I thought that Beck and August’s relationship was well-built and I had such a fun time seeing it develop on the page, too. It’s my favorite kind of romance: slow-burning, slow-building, slowly making you swoon. It was really sweet and made me smile more than once and it didn’t quite overshadow the main point of the story which was with Beck and his mother, something I appreciated a lot. That being said, I don’t feel like it was necessary for it to be a romance? For me, Beck and August could have been friends and it would have been great, too. Let’s be honest though, I’m a marshmallow at heart and I loved that it was a romance.
4. This book definitely doesn’t shy away from the harsh realities of violence and obsession over perfection. Why do you think these messages were vital to the characters’ growth and story overall?
I have to say, this book was hard to read at times. Like, really hard and huge trigger warning for domestic abuse -physically and emotionally. Yet, I also feel like it’s so important for these kind of stories to be shared and talked about, even in young adult books and even if they seem a bit harsh to read, because they are part of reality. The author didn’t sugarcoat anything about it and I think that was a good thing, too.
I admired that the main character’s growth felt realistic, given the circumstances and the realities of the story, too. It was realistic from beginning to end and I think that’s important, too.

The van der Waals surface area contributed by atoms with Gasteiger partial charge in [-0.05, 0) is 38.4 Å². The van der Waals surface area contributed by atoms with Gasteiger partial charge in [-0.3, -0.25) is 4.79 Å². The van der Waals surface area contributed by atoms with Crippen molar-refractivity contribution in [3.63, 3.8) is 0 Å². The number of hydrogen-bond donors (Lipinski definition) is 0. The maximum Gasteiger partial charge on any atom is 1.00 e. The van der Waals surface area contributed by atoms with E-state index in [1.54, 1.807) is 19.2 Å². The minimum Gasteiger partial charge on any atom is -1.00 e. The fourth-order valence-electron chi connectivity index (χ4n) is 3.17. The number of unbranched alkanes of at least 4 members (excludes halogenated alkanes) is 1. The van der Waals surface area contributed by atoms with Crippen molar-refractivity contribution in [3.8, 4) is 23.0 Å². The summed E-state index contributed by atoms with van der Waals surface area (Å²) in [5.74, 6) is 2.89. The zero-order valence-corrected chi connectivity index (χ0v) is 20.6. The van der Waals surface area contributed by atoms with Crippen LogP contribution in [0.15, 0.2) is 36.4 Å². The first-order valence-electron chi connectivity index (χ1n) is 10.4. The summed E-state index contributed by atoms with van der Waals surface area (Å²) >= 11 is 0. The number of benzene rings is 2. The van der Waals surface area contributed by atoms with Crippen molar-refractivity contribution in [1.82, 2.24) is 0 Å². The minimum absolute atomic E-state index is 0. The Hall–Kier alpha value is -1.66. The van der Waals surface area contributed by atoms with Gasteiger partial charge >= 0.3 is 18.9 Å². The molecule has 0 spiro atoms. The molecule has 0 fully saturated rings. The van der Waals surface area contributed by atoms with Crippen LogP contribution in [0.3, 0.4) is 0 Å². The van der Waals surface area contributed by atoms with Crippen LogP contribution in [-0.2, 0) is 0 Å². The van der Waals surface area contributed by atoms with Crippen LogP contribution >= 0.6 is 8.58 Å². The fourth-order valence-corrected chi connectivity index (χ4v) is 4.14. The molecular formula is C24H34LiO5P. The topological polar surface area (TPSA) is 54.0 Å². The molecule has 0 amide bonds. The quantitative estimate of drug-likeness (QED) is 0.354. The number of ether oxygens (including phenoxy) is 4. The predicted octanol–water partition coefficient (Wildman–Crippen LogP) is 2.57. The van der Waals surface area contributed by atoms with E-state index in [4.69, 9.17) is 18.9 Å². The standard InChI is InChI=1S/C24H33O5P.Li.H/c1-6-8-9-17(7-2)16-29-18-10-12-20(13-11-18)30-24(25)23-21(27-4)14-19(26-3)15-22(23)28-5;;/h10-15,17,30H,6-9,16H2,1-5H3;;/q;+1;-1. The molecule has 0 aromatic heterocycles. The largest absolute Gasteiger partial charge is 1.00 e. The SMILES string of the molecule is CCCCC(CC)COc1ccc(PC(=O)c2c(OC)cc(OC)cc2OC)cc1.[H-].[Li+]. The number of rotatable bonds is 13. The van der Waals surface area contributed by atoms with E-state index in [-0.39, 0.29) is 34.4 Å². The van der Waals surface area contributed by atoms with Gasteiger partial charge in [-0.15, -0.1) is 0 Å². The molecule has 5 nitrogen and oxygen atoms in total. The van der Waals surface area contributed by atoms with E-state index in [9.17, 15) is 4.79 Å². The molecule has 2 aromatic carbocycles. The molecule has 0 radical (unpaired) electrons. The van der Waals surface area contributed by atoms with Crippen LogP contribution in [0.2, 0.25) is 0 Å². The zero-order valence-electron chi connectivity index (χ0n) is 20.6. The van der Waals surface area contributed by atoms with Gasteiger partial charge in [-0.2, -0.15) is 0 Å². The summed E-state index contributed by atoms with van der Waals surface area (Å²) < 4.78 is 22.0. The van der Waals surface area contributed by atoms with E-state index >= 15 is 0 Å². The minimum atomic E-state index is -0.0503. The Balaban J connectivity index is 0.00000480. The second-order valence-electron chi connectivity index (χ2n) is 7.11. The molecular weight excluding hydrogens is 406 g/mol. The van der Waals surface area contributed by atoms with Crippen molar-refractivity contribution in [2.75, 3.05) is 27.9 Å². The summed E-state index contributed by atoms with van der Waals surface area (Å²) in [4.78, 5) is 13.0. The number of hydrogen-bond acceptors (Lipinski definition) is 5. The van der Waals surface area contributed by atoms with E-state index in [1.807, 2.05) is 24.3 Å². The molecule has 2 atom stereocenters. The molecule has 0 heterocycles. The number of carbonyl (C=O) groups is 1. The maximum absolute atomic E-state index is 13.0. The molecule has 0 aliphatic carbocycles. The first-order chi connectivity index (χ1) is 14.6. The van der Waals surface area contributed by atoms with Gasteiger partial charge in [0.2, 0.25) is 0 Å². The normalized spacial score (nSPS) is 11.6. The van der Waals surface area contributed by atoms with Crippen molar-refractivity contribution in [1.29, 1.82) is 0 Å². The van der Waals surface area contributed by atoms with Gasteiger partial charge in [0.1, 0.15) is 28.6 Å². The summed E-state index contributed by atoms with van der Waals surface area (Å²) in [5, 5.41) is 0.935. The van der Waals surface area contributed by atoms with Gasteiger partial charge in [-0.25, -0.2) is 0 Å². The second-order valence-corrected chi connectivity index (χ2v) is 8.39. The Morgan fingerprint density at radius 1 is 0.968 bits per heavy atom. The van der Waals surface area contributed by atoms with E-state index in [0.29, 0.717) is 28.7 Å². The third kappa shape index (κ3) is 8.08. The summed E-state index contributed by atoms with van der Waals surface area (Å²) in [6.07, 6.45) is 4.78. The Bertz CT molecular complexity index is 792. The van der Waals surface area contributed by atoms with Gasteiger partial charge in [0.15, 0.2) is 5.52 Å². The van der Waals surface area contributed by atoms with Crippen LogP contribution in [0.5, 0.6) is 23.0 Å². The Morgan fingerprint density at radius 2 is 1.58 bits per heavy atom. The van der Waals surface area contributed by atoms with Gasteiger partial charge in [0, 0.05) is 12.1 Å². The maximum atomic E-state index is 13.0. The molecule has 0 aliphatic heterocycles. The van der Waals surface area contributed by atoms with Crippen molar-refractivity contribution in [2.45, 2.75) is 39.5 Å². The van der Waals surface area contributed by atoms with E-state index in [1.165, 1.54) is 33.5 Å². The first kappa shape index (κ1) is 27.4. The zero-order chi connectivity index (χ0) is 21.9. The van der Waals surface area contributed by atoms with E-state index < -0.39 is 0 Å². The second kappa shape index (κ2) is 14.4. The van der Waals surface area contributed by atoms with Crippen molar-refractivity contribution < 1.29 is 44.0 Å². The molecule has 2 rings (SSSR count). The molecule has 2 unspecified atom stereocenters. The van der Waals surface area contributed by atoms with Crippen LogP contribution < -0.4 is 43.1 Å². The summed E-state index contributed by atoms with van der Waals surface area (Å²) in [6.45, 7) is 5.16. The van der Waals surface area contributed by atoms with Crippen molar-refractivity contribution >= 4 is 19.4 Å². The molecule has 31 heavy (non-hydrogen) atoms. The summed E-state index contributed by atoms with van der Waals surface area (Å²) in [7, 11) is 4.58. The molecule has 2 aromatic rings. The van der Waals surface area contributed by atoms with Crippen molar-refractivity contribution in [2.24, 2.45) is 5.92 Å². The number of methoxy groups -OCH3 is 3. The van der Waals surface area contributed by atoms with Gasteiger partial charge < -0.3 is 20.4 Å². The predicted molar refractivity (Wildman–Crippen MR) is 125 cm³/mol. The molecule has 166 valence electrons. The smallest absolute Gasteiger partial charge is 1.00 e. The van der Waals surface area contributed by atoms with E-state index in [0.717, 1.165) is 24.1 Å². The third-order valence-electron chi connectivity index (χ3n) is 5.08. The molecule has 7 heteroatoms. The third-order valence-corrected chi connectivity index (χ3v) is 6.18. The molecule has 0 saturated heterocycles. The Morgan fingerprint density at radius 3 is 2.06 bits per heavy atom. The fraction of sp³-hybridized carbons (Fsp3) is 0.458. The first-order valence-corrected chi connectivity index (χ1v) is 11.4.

5. Finally, A Thousand Perfect Notes was written by fellow book blogger, C.G. Drews also known as PaperFury. How does it feel to be able to support a book released by someone in this community?
It feels absolutely thrilling and way too exciting to be able to support a book by a fellow book blogger. I’ve said it before, the book blogging community is my favorite part of blogging and being able to follow the author’s journey as a writer on her blog, to her publication announcement, to holding a book in my hands felt incredibly exciting and so great.
It also feels, well, to be completely honest, hopeful. As someone that’s been… sort of writing, let’s put it that way since I never really feel like a writer, it feels hopeful to imagine that I, too, could make it someday, maybe. Who knows.
Final rating: 4 drops!
Trigger warnings: domestic abuse (physically & emotionally), thoughts of self-harm, starvation & abandonment.
C.G Drews, A Thousand Perfect Notes, Published by Orchard Books, June 7th, 2018.
Beck hates his life. He hates his violent mother. He hates his home. Most of all, he hates the piano that his mother forces him to play hour after hour, day after day. He will never play as she did before illness ended her career and left her bitter and broken. But Beck is too scared to stand up to his mother, and tell her his true passion, which is composing his own music – because the least suggestion of rebellion on his part ends in violence.
When Beck meets August, a girl full of life, energy and laughter, love begins to awaken within him and he glimpses a way to escape his painful existence. But dare he reach for it?
Did you read A Thousand Perfect Notes? Do you want to?
What’s the latest book that just destroyed all of your emotions? Let me know in comments!